An ancient Egyptian tomb, dating back more than 4,000 years, was discovered by archaeologists about 12 miles outside of Cairo, the country’s capital. The finding marks the first discovery to be announced in 2018, Ahram Online, an Egyptian news organization, reports.
The tomb is thought to have belonged to “Hetpet,” a high-ranking female official, Egypt’s Antiquities Ministry announced. The mud-brick tomb is in good condition and features various paintings of Hetpet, who was a priestess to Hathor, the goddess of fertility.
“The tomb has very distinguished wall paintings, in a very good conservation condition, depicting 'Hetpet' standing in different hunting and fishing scenes or sitting before a large offering table receiving offerings from her children,” according to the ministry.
Some of the scenes also show performances, as well as, one monkey collecting fruit while the other one dances. Paintings like this have been found before, but not often.
“Such scenes are rare... and have only been found previously in the (Old Kingdom) tomb of 'Ka-Iber' where a painting shows a monkey dancing in front of a guitarist not an orchestra,” Mostafa Al-Waziri, leader of the archaeological mission, told Agence France-Presse.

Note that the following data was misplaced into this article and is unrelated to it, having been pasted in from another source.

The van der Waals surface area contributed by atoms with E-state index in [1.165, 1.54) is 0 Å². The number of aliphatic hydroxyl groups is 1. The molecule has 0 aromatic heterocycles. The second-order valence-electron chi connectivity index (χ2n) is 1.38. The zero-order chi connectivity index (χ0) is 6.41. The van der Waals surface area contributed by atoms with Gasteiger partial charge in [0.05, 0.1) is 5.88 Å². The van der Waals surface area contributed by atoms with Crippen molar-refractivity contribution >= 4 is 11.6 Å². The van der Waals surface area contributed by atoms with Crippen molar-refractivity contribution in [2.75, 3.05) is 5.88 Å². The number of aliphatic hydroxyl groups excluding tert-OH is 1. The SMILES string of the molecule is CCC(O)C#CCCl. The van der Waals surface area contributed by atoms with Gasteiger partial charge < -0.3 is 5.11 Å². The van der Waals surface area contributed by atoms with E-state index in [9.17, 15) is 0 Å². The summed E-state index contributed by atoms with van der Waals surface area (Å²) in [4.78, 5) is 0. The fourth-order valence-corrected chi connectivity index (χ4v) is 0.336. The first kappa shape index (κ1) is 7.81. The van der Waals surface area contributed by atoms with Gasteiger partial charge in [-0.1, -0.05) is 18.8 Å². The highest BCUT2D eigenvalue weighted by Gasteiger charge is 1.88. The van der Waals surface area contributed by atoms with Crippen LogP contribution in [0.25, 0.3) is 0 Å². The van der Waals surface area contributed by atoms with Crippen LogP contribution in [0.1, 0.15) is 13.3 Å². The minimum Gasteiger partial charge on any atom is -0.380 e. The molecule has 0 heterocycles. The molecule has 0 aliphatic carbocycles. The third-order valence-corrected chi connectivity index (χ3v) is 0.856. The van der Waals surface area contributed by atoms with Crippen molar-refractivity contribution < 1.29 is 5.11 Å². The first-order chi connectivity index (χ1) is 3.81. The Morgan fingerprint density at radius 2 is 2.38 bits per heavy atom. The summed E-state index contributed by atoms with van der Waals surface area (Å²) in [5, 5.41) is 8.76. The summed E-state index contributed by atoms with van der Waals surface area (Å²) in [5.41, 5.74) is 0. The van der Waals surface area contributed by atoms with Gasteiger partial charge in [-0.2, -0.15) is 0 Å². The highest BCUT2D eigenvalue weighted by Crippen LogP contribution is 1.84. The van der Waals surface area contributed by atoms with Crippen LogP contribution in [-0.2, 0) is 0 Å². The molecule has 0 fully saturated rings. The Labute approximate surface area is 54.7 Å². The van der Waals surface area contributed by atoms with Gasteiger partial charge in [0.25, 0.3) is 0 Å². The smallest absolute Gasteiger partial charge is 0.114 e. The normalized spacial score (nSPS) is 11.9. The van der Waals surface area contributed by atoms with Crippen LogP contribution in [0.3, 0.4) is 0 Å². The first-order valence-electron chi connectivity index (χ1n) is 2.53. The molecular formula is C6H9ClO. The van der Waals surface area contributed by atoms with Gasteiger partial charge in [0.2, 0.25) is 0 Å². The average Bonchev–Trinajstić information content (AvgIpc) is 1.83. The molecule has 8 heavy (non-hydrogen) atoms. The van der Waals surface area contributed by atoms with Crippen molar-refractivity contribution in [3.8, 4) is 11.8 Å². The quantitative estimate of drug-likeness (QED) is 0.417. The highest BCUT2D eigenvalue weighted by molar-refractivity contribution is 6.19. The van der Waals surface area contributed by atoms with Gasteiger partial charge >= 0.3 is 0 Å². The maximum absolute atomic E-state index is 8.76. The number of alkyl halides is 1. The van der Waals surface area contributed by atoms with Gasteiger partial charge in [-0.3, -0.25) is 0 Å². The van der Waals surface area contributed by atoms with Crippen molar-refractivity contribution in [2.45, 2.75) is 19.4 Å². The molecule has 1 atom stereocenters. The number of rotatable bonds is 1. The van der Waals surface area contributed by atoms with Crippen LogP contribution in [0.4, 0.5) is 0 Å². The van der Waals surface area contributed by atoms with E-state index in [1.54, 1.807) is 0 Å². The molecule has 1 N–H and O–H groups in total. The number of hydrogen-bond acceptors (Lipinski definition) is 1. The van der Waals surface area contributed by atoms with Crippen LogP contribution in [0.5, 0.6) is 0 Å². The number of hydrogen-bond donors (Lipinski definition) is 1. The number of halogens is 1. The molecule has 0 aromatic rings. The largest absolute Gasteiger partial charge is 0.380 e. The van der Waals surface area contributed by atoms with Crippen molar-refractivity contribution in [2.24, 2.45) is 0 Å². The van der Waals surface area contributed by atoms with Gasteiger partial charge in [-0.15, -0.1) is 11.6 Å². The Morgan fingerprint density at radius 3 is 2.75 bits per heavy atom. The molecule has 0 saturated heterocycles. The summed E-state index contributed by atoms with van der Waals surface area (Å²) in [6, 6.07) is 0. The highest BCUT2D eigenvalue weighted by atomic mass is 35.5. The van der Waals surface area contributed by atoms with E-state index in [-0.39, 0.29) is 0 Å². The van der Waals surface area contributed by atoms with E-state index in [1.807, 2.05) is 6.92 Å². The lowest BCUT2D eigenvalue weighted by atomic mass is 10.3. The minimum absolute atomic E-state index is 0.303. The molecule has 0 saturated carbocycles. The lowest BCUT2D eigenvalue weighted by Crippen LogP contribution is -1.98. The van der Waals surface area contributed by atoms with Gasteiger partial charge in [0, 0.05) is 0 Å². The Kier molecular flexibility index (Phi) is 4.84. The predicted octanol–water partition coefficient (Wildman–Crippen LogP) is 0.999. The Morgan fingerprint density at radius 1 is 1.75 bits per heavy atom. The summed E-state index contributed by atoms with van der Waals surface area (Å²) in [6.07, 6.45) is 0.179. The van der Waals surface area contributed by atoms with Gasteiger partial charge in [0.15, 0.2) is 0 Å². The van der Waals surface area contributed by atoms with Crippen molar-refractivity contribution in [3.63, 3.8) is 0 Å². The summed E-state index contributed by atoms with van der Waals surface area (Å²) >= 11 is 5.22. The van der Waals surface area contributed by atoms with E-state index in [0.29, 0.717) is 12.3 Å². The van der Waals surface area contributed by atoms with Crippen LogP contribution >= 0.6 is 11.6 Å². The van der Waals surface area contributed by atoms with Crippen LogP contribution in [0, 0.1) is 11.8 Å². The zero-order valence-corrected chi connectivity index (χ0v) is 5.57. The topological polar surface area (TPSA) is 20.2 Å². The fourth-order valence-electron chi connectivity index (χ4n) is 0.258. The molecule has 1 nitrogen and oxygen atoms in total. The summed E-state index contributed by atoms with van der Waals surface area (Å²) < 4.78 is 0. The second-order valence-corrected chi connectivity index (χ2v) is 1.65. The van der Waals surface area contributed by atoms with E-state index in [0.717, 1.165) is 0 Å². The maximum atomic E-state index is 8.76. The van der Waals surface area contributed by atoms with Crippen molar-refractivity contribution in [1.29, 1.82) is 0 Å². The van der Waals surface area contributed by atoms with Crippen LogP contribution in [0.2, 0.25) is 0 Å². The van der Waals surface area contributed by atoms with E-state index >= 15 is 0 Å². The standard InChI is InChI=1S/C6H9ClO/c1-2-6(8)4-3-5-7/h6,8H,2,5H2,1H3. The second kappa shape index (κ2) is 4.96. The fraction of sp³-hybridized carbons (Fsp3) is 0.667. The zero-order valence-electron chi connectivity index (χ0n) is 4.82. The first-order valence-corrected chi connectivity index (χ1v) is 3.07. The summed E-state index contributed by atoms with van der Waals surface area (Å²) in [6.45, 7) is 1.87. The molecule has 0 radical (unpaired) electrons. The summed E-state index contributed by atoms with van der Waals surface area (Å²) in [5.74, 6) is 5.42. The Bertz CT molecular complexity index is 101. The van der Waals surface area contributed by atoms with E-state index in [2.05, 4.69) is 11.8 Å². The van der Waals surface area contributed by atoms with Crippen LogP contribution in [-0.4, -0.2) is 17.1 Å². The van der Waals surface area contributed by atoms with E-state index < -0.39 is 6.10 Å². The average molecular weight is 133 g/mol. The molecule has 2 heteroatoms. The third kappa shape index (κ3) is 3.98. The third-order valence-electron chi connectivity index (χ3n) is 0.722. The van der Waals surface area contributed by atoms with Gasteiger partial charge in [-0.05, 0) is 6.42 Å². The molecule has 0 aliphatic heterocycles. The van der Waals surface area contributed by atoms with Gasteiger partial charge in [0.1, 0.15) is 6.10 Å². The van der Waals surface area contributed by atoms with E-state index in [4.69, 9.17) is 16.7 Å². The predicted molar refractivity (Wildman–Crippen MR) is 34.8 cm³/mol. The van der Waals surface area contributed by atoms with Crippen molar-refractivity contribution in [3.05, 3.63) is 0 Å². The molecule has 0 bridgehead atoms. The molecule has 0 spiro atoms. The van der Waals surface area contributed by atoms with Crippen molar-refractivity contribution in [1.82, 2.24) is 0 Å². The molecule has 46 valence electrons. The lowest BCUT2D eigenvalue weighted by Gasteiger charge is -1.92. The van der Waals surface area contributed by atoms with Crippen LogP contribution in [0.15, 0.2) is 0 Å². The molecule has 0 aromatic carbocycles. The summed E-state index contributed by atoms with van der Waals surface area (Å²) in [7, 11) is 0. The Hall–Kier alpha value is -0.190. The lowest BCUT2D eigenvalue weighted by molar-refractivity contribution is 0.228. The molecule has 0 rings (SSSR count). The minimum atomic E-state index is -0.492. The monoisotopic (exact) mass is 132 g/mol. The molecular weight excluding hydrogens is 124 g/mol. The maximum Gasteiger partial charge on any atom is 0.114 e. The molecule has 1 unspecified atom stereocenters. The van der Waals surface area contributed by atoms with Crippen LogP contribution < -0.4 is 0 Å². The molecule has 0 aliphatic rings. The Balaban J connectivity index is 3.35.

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The tomb, which was found near the Giza Pyramids, also has a shrine; however, no mummy was found.
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Archaeologists began excavating the site last October, but didn’t reveal their findings to the public until Saturday, The Associated Press (AP) reports. Al-Waziri believes there are other ancient artifacts waiting to be uncovered near the site.
“This is a very promising area. We expect to find more,” Al-Waziri said, according to the AP. “We have removed between 250-300 cubic meters of layers of earth to find the tomb.”
“What we see above the earth’s surface in Egypt doesn’t exceed 40 percent of what the core holds,” he added.
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